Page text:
In the first chapter, the United States is introduced as important because it is the country in which Hoover and Trout live. Its citizens are described as "so ignored and cheated and insulted that they thought they might be in the wrong country, or even on the wrong planet, that some terrible mistake had been made." Vonnegut cites the national anthem, which is "gibberish sprinkled with question marks," the law against flag-dipping, and the motto "E pluribus unum" as factors that exacerbate the "nonsense" that makes America unique.

This disenchantment is explored in the character of the Pyramid truck driver, who posits that "the only kind of job an American can get these days is committing suicide in some way." He comes to this conclusion since his own job causes pollution and requires roads to be built; in this way, the destruction of the planet is inextricably linked to the destruction of humankind. And since we are the ones destroying the planet, we are destroying ourselves.

In Chapter 19, the narrator decides he finally understands what is plaguing American citizens: "They were doing their best to live like people invented in story books." This revelation is possibly the opinion of Vonnegut as well as of his narrator. He notes:

This was the reason Americans shot each other so often: It was a convenient literary device for ending short stories and books.

Why were so many Americans treated by their government as though their lives were as disposable as paper facial tissues? Because that was the way authors customarily treated bit-part players in their made-up tales.

"Ideas or the lack of them can cause disease!" This is what Trout proclaims when he realizes what his ideas have done to Hoover. He "became a fanatic on the importance of ideas as causes and cures for diseases." Trout's story Plague on Wheels, first described in Chapter 2, expresses the idea that "human beings could be as easily felled by single idea as by cholera or the bubonic plague." In this case, it is the idea of the automobile that destroys them. This theme is further developed in Chapter 8, when Trout's account of what happened the night he was attacked on Forty-second Street leads to the fabrication of The Pluto Gang. "His comment turned out to be the first germ in an epidemic of mind-poisoning."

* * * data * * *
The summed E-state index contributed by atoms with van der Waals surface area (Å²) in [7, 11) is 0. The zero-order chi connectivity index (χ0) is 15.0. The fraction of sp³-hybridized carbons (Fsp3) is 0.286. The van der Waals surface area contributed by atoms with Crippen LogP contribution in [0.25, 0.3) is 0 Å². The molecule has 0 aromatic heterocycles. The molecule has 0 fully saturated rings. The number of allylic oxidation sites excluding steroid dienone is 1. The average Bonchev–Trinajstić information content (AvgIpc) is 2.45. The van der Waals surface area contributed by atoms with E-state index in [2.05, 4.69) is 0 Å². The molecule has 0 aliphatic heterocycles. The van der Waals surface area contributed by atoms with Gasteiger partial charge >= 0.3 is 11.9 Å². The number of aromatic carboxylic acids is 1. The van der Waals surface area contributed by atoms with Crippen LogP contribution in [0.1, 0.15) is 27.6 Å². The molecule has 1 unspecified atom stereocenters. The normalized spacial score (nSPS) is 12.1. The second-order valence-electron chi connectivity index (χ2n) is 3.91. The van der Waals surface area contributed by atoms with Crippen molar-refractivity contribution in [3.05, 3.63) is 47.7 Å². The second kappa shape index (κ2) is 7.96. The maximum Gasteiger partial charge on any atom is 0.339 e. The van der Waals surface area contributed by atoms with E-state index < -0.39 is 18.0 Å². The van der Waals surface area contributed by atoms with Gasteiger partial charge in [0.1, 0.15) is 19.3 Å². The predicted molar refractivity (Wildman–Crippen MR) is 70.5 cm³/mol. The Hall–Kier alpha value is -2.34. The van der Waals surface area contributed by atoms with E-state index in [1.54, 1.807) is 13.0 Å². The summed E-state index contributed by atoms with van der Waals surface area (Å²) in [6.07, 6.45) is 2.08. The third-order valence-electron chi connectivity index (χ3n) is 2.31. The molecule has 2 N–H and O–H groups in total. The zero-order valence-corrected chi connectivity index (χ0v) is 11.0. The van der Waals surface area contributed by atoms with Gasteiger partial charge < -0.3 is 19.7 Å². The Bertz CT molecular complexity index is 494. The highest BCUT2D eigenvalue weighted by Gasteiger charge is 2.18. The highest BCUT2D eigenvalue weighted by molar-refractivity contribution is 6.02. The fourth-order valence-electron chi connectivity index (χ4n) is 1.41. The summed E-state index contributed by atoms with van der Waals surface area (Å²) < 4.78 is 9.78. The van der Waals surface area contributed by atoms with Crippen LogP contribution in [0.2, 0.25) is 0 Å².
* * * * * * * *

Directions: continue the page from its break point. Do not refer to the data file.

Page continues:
Trout calls mirrors "leaks," because it amuses him "to pretend that mirrors were holes between two universes." In Chapter 10, he tells the driver of the Pyramid truck that where he comes from in Bermuda, mirrors are called leaks. The driver then tells his wife, and she tells her friends. In this way, the mirror=leak idea is used to demonstrate another theme, that of ideas spreading like disease.

The theme of mirrors is addressed in terms of Sugar Creek, "the only significant surface water within eight miles of Midland City." In Chapter 11, we learn that it floods sometimes, forming "a vast mirror in which children might safely play." This mirror acts as a leak in the sense that Kilgore Trout understands it, as a hole between the universe of the book and that of the speaker/author:

The mirror showed the citizens the shape of the valley they lived in, demonstrated that they were hill people who inhabited slopes rising one inch for every mile that separated them from Sugar Creek.

The inhabitants are able to look into the mirror/leak and see themselves through the eyes of an observer.

In Chapter 18, when the narrator interacts with his characters in his created universe in the new Holiday Inn cocktail lounge, he tells us the readers that he is wearing sunglasses so that he can be incognito. His sunglasses likewise embody the idea of mirrors as "leaks":

The lenses were silvered, were mirrors to anyone looking my way. Anyone wanting to know what my eyes were like was confronted with his or her own twin reflections. Where other people in the cocktail lounge had eyes, I had two holes into another universe. I had leaks.

Now the reader understands the purpose of Trout's calling mirrors "leaks" throughout the story. The narrator's sunglasses are truly leaks between universes: his own and that of the characters. He is able to watch his characters through the "leaks," but to the characters in their universe they are merely mirrors.